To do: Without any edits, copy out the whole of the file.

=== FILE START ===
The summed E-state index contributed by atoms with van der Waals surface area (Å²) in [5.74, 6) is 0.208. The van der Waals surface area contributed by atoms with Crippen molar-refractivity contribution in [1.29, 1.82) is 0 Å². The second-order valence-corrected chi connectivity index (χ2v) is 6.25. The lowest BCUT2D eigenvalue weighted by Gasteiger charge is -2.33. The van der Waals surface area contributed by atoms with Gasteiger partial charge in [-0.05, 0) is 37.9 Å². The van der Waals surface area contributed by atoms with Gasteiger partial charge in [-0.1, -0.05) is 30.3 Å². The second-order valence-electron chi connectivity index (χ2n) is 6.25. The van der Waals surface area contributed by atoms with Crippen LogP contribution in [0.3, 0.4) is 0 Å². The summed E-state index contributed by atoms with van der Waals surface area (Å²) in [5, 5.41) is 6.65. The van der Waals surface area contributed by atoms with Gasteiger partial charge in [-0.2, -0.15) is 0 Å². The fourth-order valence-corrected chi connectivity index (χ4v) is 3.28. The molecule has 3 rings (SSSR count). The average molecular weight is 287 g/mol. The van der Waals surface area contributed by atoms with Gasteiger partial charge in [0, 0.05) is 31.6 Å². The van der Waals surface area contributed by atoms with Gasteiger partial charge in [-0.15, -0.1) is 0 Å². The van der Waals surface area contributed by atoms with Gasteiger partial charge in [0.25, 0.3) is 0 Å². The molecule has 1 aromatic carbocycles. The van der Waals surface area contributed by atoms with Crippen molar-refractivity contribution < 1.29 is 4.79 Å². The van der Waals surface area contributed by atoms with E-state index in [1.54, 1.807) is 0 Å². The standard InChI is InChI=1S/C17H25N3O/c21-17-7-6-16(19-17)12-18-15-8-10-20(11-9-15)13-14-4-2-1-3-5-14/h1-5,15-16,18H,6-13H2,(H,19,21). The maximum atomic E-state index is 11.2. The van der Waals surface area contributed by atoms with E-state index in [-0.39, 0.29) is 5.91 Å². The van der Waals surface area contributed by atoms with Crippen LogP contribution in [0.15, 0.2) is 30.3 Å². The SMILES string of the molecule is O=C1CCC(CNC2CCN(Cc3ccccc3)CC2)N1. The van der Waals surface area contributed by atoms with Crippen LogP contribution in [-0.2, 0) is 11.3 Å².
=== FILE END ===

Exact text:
The summed E-state index contributed by atoms with van der Waals surface area (Å²) in [5.74, 6) is 0.208. The van der Waals surface area contributed by atoms with Crippen molar-refractivity contribution in [1.29, 1.82) is 0 Å². The second-order valence-corrected chi connectivity index (χ2v) is 6.25. The lowest BCUT2D eigenvalue weighted by Gasteiger charge is -2.33. The van der Waals surface area contributed by atoms with Gasteiger partial charge in [-0.05, 0) is 37.9 Å². The van der Waals surface area contributed by atoms with Gasteiger partial charge in [-0.1, -0.05) is 30.3 Å². The second-order valence-electron chi connectivity index (χ2n) is 6.25. The van der Waals surface area contributed by atoms with Crippen LogP contribution in [0.3, 0.4) is 0 Å². The summed E-state index contributed by atoms with van der Waals surface area (Å²) in [5, 5.41) is 6.65. The van der Waals surface area contributed by atoms with Gasteiger partial charge in [-0.2, -0.15) is 0 Å². The fourth-order valence-corrected chi connectivity index (χ4v) is 3.28. The molecule has 3 rings (SSSR count). The average molecular weight is 287 g/mol. The van der Waals surface area contributed by atoms with Gasteiger partial charge in [0, 0.05) is 31.6 Å². The van der Waals surface area contributed by atoms with Gasteiger partial charge in [-0.15, -0.1) is 0 Å². The van der Waals surface area contributed by atoms with Gasteiger partial charge in [0.25, 0.3) is 0 Å². The molecule has 1 aromatic carbocycles. The van der Waals surface area contributed by atoms with Crippen molar-refractivity contribution < 1.29 is 4.79 Å². The van der Waals surface area contributed by atoms with E-state index in [1.54, 1.807) is 0 Å². The standard InChI is InChI=1S/C17H25N3O/c21-17-7-6-16(19-17)12-18-15-8-10-20(11-9-15)13-14-4-2-1-3-5-14/h1-5,15-16,18H,6-13H2,(H,19,21). The maximum atomic E-state index is 11.2. The van der Waals surface area contributed by atoms with E-state index in [-0.39, 0.29) is 5.91 Å². The van der Waals surface area contributed by atoms with Crippen LogP contribution in [0.15, 0.2) is 30.3 Å². The SMILES string of the molecule is O=C1CCC(CNC2CCN(Cc3ccccc3)CC2)N1. The van der Waals surface area contributed by atoms with Crippen LogP contribution in [-0.2, 0) is 11.3 Å².